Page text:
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Whether your gross income is measured in six, seven or eight figures — or more – you are probably just about now starting to feel the IRS’s greedy, slimy hands on your wallet or bank account.

The sad truth is this: The number one living expense that we bear in the U.S. is, you guessed it, TAXES! You want to hear the totally disgusting part?

The taxes we pay are more than the number two, three and four expenses that we pay – combined!

Have I got your attention now?

(FYI, the two, three and four expenses are housing, food and transportation, in that order.)

I promise, I’m really not trying to ruin your day with this wretched news.

What I’d like to do, with your permission, is awaken you to the value and importance of perfectly legal and ethical deductions that you may have been overlooking at tax time every year.

Want specifics? If you are a business owner or well-compensated manager or executive, you are probably sending 40 to 50 percent of each additional dollar you earn to our friends in Washington.

Depressed now?

Well, by golly, let’s turn this freighter (or truck, train or cargo jet) around!

That also means, then, that for every additional dollar of expenses that you can deduct on your tax return, you SAVE 40 to 50 cents.

Quick example: we just helped a client of ours, a small fleet owner, save $2,000 with just one expense. Seems his wife was driving about 8000 miles every year specifically for his business. They had never deducted it before because, well, their previous preparer had never asked about it.

And then we went on to find several thousands more in totally legit expenses. All business-related, but just a little below the radar of expenses that they would normally think about.

Below are just a few examples, but the key is to simply expand your thinking as to what expenses you or your spouse are incurring that are at least indirectly related to your business.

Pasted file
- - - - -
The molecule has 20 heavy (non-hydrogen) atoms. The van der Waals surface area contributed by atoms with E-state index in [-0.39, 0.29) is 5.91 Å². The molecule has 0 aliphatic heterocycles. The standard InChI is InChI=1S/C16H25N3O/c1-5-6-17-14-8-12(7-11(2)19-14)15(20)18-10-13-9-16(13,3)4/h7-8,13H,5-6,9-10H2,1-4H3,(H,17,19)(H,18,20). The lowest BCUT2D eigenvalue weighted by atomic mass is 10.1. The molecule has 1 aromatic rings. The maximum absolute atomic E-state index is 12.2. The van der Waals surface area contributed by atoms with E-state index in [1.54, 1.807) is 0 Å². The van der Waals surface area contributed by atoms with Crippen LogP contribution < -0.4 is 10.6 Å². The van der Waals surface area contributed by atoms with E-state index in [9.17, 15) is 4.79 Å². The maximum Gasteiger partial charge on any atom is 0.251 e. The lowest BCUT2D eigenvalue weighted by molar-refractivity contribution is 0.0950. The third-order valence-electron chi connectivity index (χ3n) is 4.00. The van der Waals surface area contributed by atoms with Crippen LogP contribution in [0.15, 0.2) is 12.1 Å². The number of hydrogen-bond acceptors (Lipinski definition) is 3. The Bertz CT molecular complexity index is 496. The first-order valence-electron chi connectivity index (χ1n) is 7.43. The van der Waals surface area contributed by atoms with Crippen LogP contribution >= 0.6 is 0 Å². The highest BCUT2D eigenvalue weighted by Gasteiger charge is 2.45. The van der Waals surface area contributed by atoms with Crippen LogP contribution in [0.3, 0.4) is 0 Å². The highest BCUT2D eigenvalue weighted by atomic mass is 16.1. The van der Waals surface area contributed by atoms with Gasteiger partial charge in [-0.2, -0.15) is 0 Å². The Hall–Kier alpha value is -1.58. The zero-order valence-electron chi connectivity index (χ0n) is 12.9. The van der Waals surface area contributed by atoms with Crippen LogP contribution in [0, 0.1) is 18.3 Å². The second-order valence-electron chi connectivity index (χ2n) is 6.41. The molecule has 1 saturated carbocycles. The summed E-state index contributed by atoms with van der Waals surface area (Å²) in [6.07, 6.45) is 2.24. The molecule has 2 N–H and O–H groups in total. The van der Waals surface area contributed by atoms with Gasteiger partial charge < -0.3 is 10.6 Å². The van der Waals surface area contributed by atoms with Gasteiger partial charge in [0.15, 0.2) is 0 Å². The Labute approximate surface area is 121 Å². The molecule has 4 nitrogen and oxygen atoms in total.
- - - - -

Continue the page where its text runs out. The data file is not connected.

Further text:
Frequently overlooked expenses:

  • Local business-related mileage, driven by taxpayer or spouse
  • Office or business furnishings
  • Computer, laptop
  • Possible home office
  • Does your spouse help in your business? How about an occasional date to talk about goals, dreams and plans?
  • Out-of-pocket expenses – you are not required to have a receipt for purchases under $75.00, as long as you record it in a log.
  • And here’s one just for fun—what about those mixed-use trips you made last year? Either alone or with spouse/family along?

What’s the takeaway from all this?

  • If it seems business-related, it probably is
  • You’ll probably be pleasantly surprised if you take an evening either at the kitchen table, or, once again, in your favorite chair with your favorite beverage, and just think. Brainstorming with your spouse or significant other is even better.
  • Food for thought: Is your tax person in pretty regular touch with you, giving you ideas like this for keeping a lot more of your hard-earned money? Or is he or she more the type to “shoot down” your ideas or questions just because he or she is not well-versed in transportation or logistics deductions?

You deserve a tax professional that’s on your side, that you can depend on for up-to-date, legit and ethical tax and financial help.

As a matter of fact, if you have a really good tax person, especially if he or she is well-steeped in transportation and logistics, you may want to stay right where you are.

But if you’re sick and tired of getting pounded by the IRS year after year, we’d love to hear from you.

It would be our pleasure to welcome you home… to the eTruckerTax Family!

Feel free to email us with your situation, or better yet, call Kristin here at the Inter-galactic Headquarters of eTruckerTax, at 770-984-8008. I promise you she won’t bite—she gave me her word! – and I guarantee you’ll be glad you called.